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The Waste Industry’s Name Games




In modern politics, it’s generally forgivable when advocacy groups come up with disingenuous or silly names for themselves (my favorites may be the “super PACs” – like Rick Santorum’s “Red, White and Blue Fund”).

It’s comical, though, when they are spun to the degree that they’re preposterous. A belly-laugh example: Angelenos for a Clean Environment – otherwise known as ACE – who are fighting to stop the city’s move towards an exclusive franchise system for commercial and multifamily waste.

By every reasoned account, an exclusive system would maximize recycling, ensure less truck traffic and emissions, and better protect neighborhoods disproportionately impacted by this industry. But not according to ACE.

ACE is comprised of folks like the Greater Los Angeles Chamber of Commerce, the Central City Association, the Valley Industry & Commerce Association (VICA), the L.A. County Disposal Association, the Apartment Association of Greater Los Angeles, the California Grocers Association and the Hotel Association of Los Angeles, among others. They’re some of the real stalwarts of the environmental movement in our city…

Or maybe not…

Because somehow ACE ignores the fact that HF&H Consulting, the state’s gold standard in waste consultants, reported to the city recently that exclusive franchise waste systems ensure the smallest possible environmental footprint for Los Angeles.

Because somehow ACE ignores the fact that countless jurisdictions up and down the state have moved to exclusive systems after determining that, otherwise, they can’t reach their environmental and recycling goals.

Because somehow ACE – these Angelenos for a Clean Environment – continues to talk about L.A. County’s decision to go with a non-exclusive system despite the fact that the county’s own staff explicitly acknowledged that an exclusive system would best help the county reach its environmental goals. What ACE doesn’t reveal is that the county rejected an exclusive system because the waste hauling community didn’t like it.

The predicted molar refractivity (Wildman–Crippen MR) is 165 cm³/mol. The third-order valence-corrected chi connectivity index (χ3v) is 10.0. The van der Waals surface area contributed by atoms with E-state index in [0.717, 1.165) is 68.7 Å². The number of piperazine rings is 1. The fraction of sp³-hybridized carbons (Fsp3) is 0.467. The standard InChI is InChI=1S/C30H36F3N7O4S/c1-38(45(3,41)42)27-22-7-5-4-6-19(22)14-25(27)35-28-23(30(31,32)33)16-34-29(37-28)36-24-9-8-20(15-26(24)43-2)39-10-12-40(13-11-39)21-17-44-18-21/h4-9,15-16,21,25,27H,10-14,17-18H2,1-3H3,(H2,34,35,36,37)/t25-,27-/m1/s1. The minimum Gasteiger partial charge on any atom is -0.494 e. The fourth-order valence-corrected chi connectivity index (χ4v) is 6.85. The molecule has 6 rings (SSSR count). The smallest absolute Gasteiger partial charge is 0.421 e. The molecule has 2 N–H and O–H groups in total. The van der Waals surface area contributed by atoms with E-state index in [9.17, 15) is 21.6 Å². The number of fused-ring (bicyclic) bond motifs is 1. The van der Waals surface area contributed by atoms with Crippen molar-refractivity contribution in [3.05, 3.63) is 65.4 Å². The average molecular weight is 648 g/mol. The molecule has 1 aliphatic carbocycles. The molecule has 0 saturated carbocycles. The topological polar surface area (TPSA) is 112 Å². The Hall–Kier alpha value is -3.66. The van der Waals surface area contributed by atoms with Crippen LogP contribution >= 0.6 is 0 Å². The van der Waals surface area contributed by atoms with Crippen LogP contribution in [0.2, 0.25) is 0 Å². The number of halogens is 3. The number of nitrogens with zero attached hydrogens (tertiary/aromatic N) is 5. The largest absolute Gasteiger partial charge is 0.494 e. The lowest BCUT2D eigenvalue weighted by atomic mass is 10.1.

Because somehow these Angelenos for a Clean Environment muster the gall to ignore the input of their advocacy colleagues in the environmental community…folks like the Natural Resources Defense Council (NRDC), the Sierra Club, Coalition for Clean Air, Communities for a Better Environment, Pacoima Beautiful, Earth Resource Foundation and a host of others who are fighting intensely for this system change because it is best for the environment.

Because Ace is, after all, really a group of lobbyists, chambers of commerce, landlords, waste haulers and big business interests.

So maybe…just maybe, Angelenos for a Clean Environment isn’t that concerned with a clean environment – and instead should call itself Angelenos for a Cheap Environment. Because, I suspect, maintaining their benefactors’ dirt-cheap rates is what they’re most concerned with. See, companies and landlords with big volumes of trash, like those funding ACE, usually get the lowest rates – though often at the expense of small businesses and small landlords, who end up paying for big business’ negotiating leverage (they’re probably funding their anti-environmental campaign with a “Red, White, Blue & Green Fund “).

That said, fighting to maintain cheap rates is a reasonable goal (though, ironically, substantial data suggest that exclusive franchises actually help keep rates down). But the only thing that goal has to do with the environment is its sponsors’ willingness to sacrifice our air and communities in service to it.

Fight for what you want to fight for. Just have the courage to call it what it is.

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